• has swappable themes
  • has integrated audit logs

Factors to consider when selecting an eCommerce theme

Regardless of the CMS that you pick, your UI/UX will most likely be dependent on the theme that you install.

A theme is the foundation for the complete design of a website. It is responsible for the layout of your content and pages, typography, colour palettes, and headers and footers.

As a day-to-day user of the eCommerce website, get an eCommerce theme that:

  • is mobile-friendly
  • gets updated regularly
  • uses minimalist design – cluttered websites tend to distract the user from the intended goal
  • is easily navigable – by using menus and breadcrumbs
  • is compatible with all popular browsers

Above all else, ensure that your eCommerce CMS is SEO-friendly, thus making your website easy to find on Google.

The benefits of having strong SEO for your website are undisputable: you will be able to reach potential customers who search for your brand or products on Google.

2. Optimise for mobile


There are numerous reasons why you should implement a mobile-first approach to designing your eCommerce website:

  • Mobile commerce sales reached $3.56 trillion by the end of 2021.
  • More than 1 billion global smartphone users use them for banking
  • Mobile is responsible for over 72.9% of global e-commerce revenues
  • Over 69% of the global population owns a mobile phone in 2022.
  • 79% of smartphone owners made an online purchase using their mobile phones in 2021.

By taking mobile users into consideration, your website should:

  • offer users a consistent experience across different devices
  • be able to resize and reorganise content depending on the size of the screen/window on which it is being viewed. This is known as responsiveness.
  • Optimise images and content to load on mobile using as little data as possible
  • use no flash animation

You can also take advantage of other mobile features in the design of your website:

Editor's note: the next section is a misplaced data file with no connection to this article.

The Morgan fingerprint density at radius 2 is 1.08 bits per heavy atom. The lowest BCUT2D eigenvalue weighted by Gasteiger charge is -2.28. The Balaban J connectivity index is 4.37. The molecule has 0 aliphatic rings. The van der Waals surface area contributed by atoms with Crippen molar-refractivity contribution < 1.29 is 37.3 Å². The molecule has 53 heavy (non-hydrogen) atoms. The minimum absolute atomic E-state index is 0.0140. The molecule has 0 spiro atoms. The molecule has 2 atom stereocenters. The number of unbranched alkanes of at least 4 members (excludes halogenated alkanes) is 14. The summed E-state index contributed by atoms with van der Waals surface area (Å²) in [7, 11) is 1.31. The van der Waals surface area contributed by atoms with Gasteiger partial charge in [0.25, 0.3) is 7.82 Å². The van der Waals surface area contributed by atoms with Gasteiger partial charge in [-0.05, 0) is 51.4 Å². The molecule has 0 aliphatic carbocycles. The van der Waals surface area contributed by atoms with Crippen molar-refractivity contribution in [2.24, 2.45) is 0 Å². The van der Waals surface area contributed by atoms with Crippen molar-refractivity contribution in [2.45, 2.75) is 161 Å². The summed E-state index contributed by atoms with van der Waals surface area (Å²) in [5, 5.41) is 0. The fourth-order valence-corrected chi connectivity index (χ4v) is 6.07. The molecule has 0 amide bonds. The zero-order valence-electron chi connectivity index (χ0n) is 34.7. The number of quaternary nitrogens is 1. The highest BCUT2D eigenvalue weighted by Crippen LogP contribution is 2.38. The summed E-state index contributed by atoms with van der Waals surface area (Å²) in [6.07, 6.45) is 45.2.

• GPS-positioning for entering physical addresses
  • Augmented Reality (AR) for product fit previews
  • Progressive Web App capabilities – enables your website to run as an app on mobile devices

Let’s take the example of a guitar shop in Nairobi looking to start selling online. Their website would need to enable users:

  • shop while browsing on a phone, computer, or tablet
  • identify the product (guitar) they like
  • chose the customizations (if any) they would like
  • add their delivery address
  • make payment for their purchases

The following features will give the guitar shop’s owners a boost in the performance of the website:

  • the ability to cross-sell and upsell certain products. e.g., when a shopper buys a guitar, prompt them to also buy a guitar case or guitar bag
  • run limited-time offers and promotions
  • create customised discount offers based on set criteria. e.g., 5% discount on orders above Ksh 10,000, free shipping for orders above Ksh 5,000.

3. Run traffic to your website

Web Traffic

A website with no visitors isn’t really a website at all.

Ultimately, a significant part of the success of your online store will hinge on the number of people that see it. 

Simply put, the more eyeballs that see your products, the higher the chances of them buying from you. 

The practical ways for you to run traffic to your website (ranked from highest ROI) are:

  • Social media influencers

With plenty of Kenyans amassing tens of thousands of followers online, the opportunity exists for you to pay a handful of these influencers to associate your brand with theirs and hence monetize their followership. 

For as little as Ksh 50,000 per month, as long as you are smart with your deployment of that budget, you can get your brand seen by upwards of 500,000 people monthly. If only 1% of such an audience visits your website, that’s 5,000 web visitors. 

The proprietors of the guitar shop may use Wowzi to reach out to rising TikTok stars in Kenya. The kind of TikTokers they’d use are popular creators who use musical props in their content or create original music for the platform.

If our guitar shop’s website is able to convert 1.3% (global eCommerce average) of the 5,000 visitors from TikTok to paid customers, they would bring in 65 new customers every month.